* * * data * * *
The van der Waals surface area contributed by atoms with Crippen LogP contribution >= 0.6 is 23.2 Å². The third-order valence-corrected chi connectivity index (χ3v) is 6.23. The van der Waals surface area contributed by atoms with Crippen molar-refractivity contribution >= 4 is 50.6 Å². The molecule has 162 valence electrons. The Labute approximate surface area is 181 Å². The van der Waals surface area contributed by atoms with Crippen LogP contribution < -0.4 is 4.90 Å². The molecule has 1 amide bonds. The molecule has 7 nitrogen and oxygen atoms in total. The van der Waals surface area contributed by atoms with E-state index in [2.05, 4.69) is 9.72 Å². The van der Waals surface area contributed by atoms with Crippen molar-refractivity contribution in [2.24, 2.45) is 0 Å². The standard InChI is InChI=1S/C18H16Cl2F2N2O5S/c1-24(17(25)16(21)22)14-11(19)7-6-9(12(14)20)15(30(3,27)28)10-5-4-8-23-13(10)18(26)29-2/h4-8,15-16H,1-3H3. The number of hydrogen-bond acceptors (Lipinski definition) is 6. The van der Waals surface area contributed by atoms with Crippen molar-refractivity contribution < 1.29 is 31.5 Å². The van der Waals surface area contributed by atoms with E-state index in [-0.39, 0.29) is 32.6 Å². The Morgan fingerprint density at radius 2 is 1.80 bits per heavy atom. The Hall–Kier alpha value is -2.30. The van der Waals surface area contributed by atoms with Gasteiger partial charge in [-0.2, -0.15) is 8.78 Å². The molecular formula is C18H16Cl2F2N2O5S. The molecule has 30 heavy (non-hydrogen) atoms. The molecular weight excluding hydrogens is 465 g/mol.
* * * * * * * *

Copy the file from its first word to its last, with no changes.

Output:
The van der Waals surface area contributed by atoms with Crippen LogP contribution >= 0.6 is 23.2 Å². The third-order valence-corrected chi connectivity index (χ3v) is 6.23. The van der Waals surface area contributed by atoms with Crippen molar-refractivity contribution >= 4 is 50.6 Å². The molecule has 162 valence electrons. The Labute approximate surface area is 181 Å². The van der Waals surface area contributed by atoms with Crippen LogP contribution < -0.4 is 4.90 Å². The molecule has 1 amide bonds. The molecule has 7 nitrogen and oxygen atoms in total. The van der Waals surface area contributed by atoms with E-state index in [2.05, 4.69) is 9.72 Å². The van der Waals surface area contributed by atoms with Crippen molar-refractivity contribution in [2.24, 2.45) is 0 Å². The standard InChI is InChI=1S/C18H16Cl2F2N2O5S/c1-24(17(25)16(21)22)14-11(19)7-6-9(12(14)20)15(30(3,27)28)10-5-4-8-23-13(10)18(26)29-2/h4-8,15-16H,1-3H3. The number of hydrogen-bond acceptors (Lipinski definition) is 6. The van der Waals surface area contributed by atoms with Crippen molar-refractivity contribution < 1.29 is 31.5 Å². The van der Waals surface area contributed by atoms with E-state index in [-0.39, 0.29) is 32.6 Å². The Morgan fingerprint density at radius 2 is 1.80 bits per heavy atom. The Hall–Kier alpha value is -2.30. The van der Waals surface area contributed by atoms with Gasteiger partial charge in [-0.2, -0.15) is 8.78 Å². The molecular formula is C18H16Cl2F2N2O5S. The molecule has 30 heavy (non-hydrogen) atoms. The molecular weight excluding hydrogens is 465 g/mol.